Shortness of breath may also result from the heart’s incapacity to pump adequate blood to meet the body’s demands. This symptom may also be accompanied with extreme fatigue with exertion.

Myocardial infarction (MI)

Heart attacks result if the arteries become completely blocked. Myocardial infarctions can cause permanent damage to the heart muscles if they are not treated immediately, and can also be fatal. Signs and symptoms of an MI include chest discomfort, dyspnoea, light-headedness, sweating, nausea.
Investigations and tests 


Electrocardiogram (ECG or EKG) detects and records the heart’s electrical activity. An ECG shows the heart beat rate, its rhythm, and also the strength and timing of electrical signals passing through the heart (Saint Thomas Health, 2015).

Echocardiography (echo)

Echo is a procedure that uses sound waves for the evaluation o he heart’s structure and function. Echo provides information on the systolic and diastolic function, condition and function of valves, contractility, can also measure the pressure of pulmonary vessels (Heart Foundation, 2014).

Stress testing

Stress testing is done with heart stimulation, using either exercise on a treadmill, with a connection to an ECG. Stress testing helps identify possible signs and symptoms of CHD including myocardial ischaemia, electrical instability or any other signs and symptoms related to exertion (dyspnoea, abnormal changes in blood pressure and heart rate) (Garber, Hlatky, Chareonthaitawee, & Askew, 2017). Stress testing can also be induced using medications in cases where the patient cannot endure exercise tests.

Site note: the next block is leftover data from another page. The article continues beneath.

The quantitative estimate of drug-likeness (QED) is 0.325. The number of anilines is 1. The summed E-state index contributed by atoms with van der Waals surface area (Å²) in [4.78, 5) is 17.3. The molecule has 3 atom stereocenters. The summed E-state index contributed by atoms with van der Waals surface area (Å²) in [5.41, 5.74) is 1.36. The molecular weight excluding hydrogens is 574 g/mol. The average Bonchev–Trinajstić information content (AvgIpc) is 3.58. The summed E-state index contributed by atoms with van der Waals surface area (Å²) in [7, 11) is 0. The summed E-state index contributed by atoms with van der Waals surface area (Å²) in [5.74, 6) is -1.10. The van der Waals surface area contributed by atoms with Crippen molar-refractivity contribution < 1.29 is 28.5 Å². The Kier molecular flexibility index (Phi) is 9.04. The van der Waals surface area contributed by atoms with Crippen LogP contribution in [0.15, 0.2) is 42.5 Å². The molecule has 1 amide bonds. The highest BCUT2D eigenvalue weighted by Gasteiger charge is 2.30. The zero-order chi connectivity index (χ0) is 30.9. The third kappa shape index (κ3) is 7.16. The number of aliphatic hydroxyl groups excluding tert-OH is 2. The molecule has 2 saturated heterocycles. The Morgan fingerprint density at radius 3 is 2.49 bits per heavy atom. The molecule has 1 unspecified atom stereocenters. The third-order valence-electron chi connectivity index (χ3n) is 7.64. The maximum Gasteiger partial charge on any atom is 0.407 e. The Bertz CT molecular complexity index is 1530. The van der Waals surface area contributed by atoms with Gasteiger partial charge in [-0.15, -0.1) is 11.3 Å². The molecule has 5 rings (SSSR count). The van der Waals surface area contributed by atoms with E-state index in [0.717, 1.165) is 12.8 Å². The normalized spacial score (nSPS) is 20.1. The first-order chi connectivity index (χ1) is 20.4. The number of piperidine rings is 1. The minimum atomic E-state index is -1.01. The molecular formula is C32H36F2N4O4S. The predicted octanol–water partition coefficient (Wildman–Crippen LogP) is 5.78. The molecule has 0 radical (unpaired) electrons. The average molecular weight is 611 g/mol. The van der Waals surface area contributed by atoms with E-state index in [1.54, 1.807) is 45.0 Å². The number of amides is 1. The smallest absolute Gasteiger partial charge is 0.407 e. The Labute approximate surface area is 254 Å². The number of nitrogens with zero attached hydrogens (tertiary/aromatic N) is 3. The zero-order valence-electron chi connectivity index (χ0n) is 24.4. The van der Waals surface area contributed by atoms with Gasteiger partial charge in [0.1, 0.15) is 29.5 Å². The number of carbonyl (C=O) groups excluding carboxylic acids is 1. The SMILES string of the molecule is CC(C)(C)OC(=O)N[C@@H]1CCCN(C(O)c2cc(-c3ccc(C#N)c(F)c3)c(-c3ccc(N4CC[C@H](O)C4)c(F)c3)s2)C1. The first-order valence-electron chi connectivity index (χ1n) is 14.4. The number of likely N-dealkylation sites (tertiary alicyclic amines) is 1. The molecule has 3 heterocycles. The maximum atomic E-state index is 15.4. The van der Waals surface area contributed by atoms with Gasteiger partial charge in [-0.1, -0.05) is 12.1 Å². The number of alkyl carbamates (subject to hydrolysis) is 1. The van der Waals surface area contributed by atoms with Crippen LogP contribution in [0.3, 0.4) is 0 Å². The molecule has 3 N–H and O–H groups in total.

Coronary angiography

It is the most accurate way of defining the presence and severity of CHD. The process investigates the integrity of the coronary arteries by inserting a catheter into the coronary vasculature and the use of a contrast medium to produce images. Coronary angiography yields information on the extent of the vessel narrowing an also the culprit lesions (Gorenoi, SchönermarK, & Hagen, 2012). This information is vital for the treatment and management of the presentation.

Chest X-Ray (CXR)

A chest x-ray aid in the investigation of the cause of dyspnoea (cardiac or respiratory) (Heart Foundation, 2014).  A CXR can help reveal causes of symptoms of CHD, alongside lung disorders.

Blood Tests

Blood tests may also be carried out to check the levels of cholesterol, glucose, proteins, and fats in the body. Abnormal levels are indicative of increased risk for CHD. Recommended basic screening involves testing for fasting blood glucose, a full blood count, serum lipids including high-density lipoproteins (HDL) and triglycerides, serum urates and blood urea and electrolytes (Ministry of Health and Quality of Life; Mauritius Institute of Health; World Health Organisation, 2015).